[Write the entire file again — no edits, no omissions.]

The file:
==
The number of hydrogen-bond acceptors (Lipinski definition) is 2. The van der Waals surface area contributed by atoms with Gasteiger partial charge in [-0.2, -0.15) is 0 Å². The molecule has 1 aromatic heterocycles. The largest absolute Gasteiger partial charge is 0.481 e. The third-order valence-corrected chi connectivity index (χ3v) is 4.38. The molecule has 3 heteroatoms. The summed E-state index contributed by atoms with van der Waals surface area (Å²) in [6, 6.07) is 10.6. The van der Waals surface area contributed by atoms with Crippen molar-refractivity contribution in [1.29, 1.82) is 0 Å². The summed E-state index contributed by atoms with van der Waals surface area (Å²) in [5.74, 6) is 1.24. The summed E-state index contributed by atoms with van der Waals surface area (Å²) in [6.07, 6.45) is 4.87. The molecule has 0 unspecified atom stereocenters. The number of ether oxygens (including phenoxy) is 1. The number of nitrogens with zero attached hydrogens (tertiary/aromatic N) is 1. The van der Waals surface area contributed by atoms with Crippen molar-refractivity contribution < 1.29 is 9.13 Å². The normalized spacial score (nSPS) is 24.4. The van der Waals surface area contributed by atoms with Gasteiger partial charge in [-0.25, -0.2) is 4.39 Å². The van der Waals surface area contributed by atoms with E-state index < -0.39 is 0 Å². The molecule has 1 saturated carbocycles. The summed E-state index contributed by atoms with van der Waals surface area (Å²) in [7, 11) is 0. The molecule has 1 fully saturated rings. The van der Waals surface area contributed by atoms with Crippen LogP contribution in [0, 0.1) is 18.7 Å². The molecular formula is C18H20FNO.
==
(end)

The number of hydrogen-bond acceptors (Lipinski definition) is 2. The van der Waals surface area contributed by atoms with Gasteiger partial charge in [-0.2, -0.15) is 0 Å². The molecule has 1 aromatic heterocycles. The largest absolute Gasteiger partial charge is 0.481 e. The third-order valence-corrected chi connectivity index (χ3v) is 4.38. The molecule has 3 heteroatoms. The summed E-state index contributed by atoms with van der Waals surface area (Å²) in [6, 6.07) is 10.6. The van der Waals surface area contributed by atoms with Crippen molar-refractivity contribution in [1.29, 1.82) is 0 Å². The summed E-state index contributed by atoms with van der Waals surface area (Å²) in [5.74, 6) is 1.24. The summed E-state index contributed by atoms with van der Waals surface area (Å²) in [6.07, 6.45) is 4.87. The molecule has 0 unspecified atom stereocenters. The number of ether oxygens (including phenoxy) is 1. The number of nitrogens with zero attached hydrogens (tertiary/aromatic N) is 1. The van der Waals surface area contributed by atoms with Crippen molar-refractivity contribution < 1.29 is 9.13 Å². The normalized spacial score (nSPS) is 24.4. The van der Waals surface area contributed by atoms with Gasteiger partial charge in [-0.25, -0.2) is 4.39 Å². The van der Waals surface area contributed by atoms with E-state index < -0.39 is 0 Å². The molecule has 1 saturated carbocycles. The summed E-state index contributed by atoms with van der Waals surface area (Å²) in [7, 11) is 0. The molecule has 1 fully saturated rings. The van der Waals surface area contributed by atoms with Crippen LogP contribution in [0, 0.1) is 18.7 Å². The molecular formula is C18H20FNO.